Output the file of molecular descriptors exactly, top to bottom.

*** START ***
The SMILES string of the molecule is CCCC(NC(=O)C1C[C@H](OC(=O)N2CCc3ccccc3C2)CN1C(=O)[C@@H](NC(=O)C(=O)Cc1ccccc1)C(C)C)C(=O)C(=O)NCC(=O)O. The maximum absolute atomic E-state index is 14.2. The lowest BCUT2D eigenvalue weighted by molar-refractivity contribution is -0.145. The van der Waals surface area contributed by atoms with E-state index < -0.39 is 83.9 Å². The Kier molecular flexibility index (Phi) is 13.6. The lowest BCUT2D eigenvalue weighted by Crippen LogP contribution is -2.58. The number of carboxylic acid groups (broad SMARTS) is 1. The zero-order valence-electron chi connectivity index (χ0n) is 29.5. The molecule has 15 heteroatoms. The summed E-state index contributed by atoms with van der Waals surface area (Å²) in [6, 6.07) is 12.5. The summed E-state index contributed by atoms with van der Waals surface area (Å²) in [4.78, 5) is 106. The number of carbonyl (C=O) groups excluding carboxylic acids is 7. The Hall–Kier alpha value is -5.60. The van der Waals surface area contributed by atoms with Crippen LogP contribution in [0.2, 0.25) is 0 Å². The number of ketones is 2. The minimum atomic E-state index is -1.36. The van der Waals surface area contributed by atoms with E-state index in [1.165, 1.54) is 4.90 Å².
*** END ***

The SMILES string of the molecule is CCCC(NC(=O)C1C[C@H](OC(=O)N2CCc3ccccc3C2)CN1C(=O)[C@@H](NC(=O)C(=O)Cc1ccccc1)C(C)C)C(=O)C(=O)NCC(=O)O. The maximum absolute atomic E-state index is 14.2. The lowest BCUT2D eigenvalue weighted by molar-refractivity contribution is -0.145. The van der Waals surface area contributed by atoms with E-state index < -0.39 is 83.9 Å². The Kier molecular flexibility index (Phi) is 13.6. The lowest BCUT2D eigenvalue weighted by Crippen LogP contribution is -2.58. The number of carboxylic acid groups (broad SMARTS) is 1. The zero-order valence-electron chi connectivity index (χ0n) is 29.5. The molecule has 15 heteroatoms. The summed E-state index contributed by atoms with van der Waals surface area (Å²) in [6, 6.07) is 12.5. The summed E-state index contributed by atoms with van der Waals surface area (Å²) in [4.78, 5) is 106. The number of carbonyl (C=O) groups excluding carboxylic acids is 7. The Hall–Kier alpha value is -5.60. The van der Waals surface area contributed by atoms with Crippen LogP contribution in [0.2, 0.25) is 0 Å². The number of ketones is 2. The minimum atomic E-state index is -1.36. The van der Waals surface area contributed by atoms with E-state index in [1.165, 1.54) is 4.90 Å².